There are no bottles in these boxes of wine -- just wine and the plastic pouch that holds it. It's a great "green" option for holiday parties. Boxing instead of bottling wine saves half the shipping weight (and associated carbon emissions) and keeps the product fresher longer. Photo: BotaBox.
ear EarthTalk: Apparently boxed wine (instead of bottled) is becoming all the rage for environmental reasons. What are the eco-benefits of boxed wine over bottled?
--Justin J., Los Angeles, CA
With more and more wineries offering organic varieties to lower their eco-footprint, it’s no surprise that they’re looking at the environmental impacts of their packaging as well. The making of conventional glass bottles (and the corks that cap them) uses significant quantities of natural resources and generates considerable pollution. According to the U.S. Environmental Protection Agency, the process of manufacturing glass not only contributes its share of greenhouse gas emissions but also generates nitrogen oxides, sulfur dioxide and tiny particulates that can damage lung tissue when breathed in.
Beyond manufacturing, the transport of wine in glass bottles across the country and around the world also takes its environmental toll. According to wine writer Tyler Colman, upwards of 90 percent of American wine is produced on the West Coast, but then shipped to the East Coast where the majority of wine consumers live. Trucking all these heavy glass bottles generates a much larger carbon footprint, ounce-for-ounce than the transportation of much lighter boxed wine. Almost half the weight of an ordinary case of wine comes from the bottles; about 95 percent of the weight of a case of boxed wine is the wine itself.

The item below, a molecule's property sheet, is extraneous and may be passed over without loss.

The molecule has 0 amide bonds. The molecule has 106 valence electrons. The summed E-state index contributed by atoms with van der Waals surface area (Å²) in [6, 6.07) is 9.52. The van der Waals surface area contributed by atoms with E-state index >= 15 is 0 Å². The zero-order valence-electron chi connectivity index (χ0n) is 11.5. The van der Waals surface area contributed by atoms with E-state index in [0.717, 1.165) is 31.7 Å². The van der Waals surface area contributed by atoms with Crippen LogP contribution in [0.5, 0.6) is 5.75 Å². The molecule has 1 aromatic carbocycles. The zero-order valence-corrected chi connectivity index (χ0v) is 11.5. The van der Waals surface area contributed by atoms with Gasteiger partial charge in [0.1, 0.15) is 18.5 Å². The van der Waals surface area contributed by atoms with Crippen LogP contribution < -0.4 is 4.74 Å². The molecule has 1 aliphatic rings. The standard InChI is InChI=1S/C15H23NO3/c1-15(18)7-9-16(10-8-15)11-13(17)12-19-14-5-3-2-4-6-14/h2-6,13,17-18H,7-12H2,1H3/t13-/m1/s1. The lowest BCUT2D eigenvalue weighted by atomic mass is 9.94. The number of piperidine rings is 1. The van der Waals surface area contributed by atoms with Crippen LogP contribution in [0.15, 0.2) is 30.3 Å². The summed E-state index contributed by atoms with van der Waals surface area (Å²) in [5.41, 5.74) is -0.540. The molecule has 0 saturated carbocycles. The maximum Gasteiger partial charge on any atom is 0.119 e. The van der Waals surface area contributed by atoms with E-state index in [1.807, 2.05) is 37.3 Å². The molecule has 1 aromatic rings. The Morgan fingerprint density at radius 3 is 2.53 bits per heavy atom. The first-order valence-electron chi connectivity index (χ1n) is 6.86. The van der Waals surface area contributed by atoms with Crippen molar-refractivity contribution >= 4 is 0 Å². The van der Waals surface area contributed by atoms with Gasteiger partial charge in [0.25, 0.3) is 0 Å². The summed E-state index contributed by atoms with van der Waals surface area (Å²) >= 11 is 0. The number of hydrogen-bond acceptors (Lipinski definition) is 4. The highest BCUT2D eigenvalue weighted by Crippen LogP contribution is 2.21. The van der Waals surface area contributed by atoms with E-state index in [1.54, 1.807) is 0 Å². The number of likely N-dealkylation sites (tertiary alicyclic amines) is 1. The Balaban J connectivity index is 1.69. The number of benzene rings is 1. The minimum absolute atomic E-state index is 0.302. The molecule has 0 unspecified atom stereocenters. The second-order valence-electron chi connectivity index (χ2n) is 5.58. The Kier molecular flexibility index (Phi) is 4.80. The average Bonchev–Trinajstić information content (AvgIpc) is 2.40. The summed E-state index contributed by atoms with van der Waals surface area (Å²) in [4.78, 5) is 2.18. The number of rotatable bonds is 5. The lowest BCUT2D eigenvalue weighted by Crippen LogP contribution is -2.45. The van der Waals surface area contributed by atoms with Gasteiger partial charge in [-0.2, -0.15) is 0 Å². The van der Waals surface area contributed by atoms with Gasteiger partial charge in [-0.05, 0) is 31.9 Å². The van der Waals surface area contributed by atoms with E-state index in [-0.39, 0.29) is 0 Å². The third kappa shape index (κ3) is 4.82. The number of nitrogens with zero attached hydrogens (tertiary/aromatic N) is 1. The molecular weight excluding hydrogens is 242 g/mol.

“A standard wine bottle holds 750 milliliters of wine and generates about 5.2 pounds of carbon-dioxide emissions when it travels from a vineyard in California to a store in New York,” reports Colman, who blogs at DrVino.com. “A 3-liter box generates about half the emissions per 750 milliliters.” He concludes that switching to wine in a box “for the 97 percent of wines that are made to be consumed within a year” would reduce greenhouse gas emissions by about two million tons, or the equivalent of removing 400,000 cars from the roads.
According to the Wine Group, the third largest wine company in the world by volume and a big advocate for switching away from glass bottles, there are other advantages to boxed wine (which typically includes a plastic bag within a cardboard box). The vacuum packaging of boxed wines allows the contents to stay fresh for up to six weeks in the fridge once the seal is broken and the first glass has been poured. The Wine Group has launched the “Better Wines Better World” website in an attempt to curry public favor for technologically advanced, environmentally friendly and economically practical boxed wines.
Still, despite the benefits, boxed wine may still be a tough pill to swallow for many wine connoisseurs still bent on tradition. “Even those traditionalists who are coming around to the idea that maybe screw caps are fine for some wines, balk at the idea of a cellar full of cardboard boxes,” says wine writer and vineyard owner Lee Asbell. “It is difficult to imagine how wine service at fine-dining establishments would handle such a change.” For now, boxed wine is still the domain of cheaper brands. But that could all change as more and more wine makers and drinkers take up the mantle of saving the Earth.
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